25 Aug 2020

Hydrogen-Based Steel Production Starts at Dillinger

25 Aug 2020  by Joanna Sampson   

Germany’s first hydrogen-based steel production plant that uses the green gas as reducing agent in the blast furnace has begun operation in Dillingen.

Accomplished by injecting hydrogen-rich coke gas, the use of hydrogen in steel production is a key factor in reducing carbon emissions.

The coke gas injection system is an important step toward producing green steel and minimising the use of resources.

Carbon emissions from the blast furnace can be reduced by replacing the carbon in the blast furnace with hydrogen as a reducing agent and energy source.

This means conditions are now in place for future operation of the blast furnaces, as far as technically possible, with green hydrogen.

The precondition for this as well as for the complete conversion of steel production to hydrogen – based then on other technologies like electric furnaces and hydrogen-based direct reduction plants – is the future availability in Saarland of green hydrogen in sufficient quantities and at competitive conditions.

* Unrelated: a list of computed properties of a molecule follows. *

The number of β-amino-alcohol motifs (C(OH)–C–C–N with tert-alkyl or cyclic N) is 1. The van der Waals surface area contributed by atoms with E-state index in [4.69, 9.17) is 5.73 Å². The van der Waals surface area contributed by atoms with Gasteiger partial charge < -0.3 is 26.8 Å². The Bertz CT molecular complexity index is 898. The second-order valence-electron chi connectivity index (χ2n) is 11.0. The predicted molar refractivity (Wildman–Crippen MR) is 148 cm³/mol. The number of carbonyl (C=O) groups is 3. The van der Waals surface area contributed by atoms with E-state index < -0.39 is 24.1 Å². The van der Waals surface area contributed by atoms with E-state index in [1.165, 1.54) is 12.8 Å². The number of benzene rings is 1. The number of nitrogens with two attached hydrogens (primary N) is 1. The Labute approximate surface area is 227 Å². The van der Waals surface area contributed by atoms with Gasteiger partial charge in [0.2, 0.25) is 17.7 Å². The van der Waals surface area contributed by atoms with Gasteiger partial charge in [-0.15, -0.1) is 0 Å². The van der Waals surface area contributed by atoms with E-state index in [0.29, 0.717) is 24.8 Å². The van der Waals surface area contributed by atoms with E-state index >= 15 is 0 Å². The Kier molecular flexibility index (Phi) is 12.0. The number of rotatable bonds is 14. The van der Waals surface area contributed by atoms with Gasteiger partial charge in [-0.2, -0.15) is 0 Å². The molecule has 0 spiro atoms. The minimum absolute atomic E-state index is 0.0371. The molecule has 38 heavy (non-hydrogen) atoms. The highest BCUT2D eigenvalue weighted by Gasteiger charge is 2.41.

Peter Altmaier, German Minister of Economics and Energy, visited the Dillingen site recently together with Saarland’s Minister-President Tobias Hans and Saarland’s Minister of Economics and Energy Anke Rehlinger to gather information about the plant and where the companies stand in the upcoming transformation process.

“Dillinger and Saarstahl adopted a future-focused strategy last year with the motto ‘proactive, carbon-free, efficient’,” said Tim Hartmann, Chairman of the Board of Saarstahl and Dillinger.

“In the course of this, we also defined the specific steps for the complete conversion of our production to green steel.”

“We are ready and eagerly awaiting the starting signal from the legislators. For the next major steps, reliable political framework conditions must be ensured in three areas: a fair foreign trade framework, support during the transformation and sufficient green energy at competitive prices.”

“Our ambitious goal is to reduce carbon emissions by 40% by 2035. The political framework for this must be created during this year.”

“The German government’s Steel Action Plan and the current German presidency of the EU Council provide the framework for this.”

“Berlin and Brussels will have to demonstrate their commitment to the Green Deal by the end of this year. Time is running out!”

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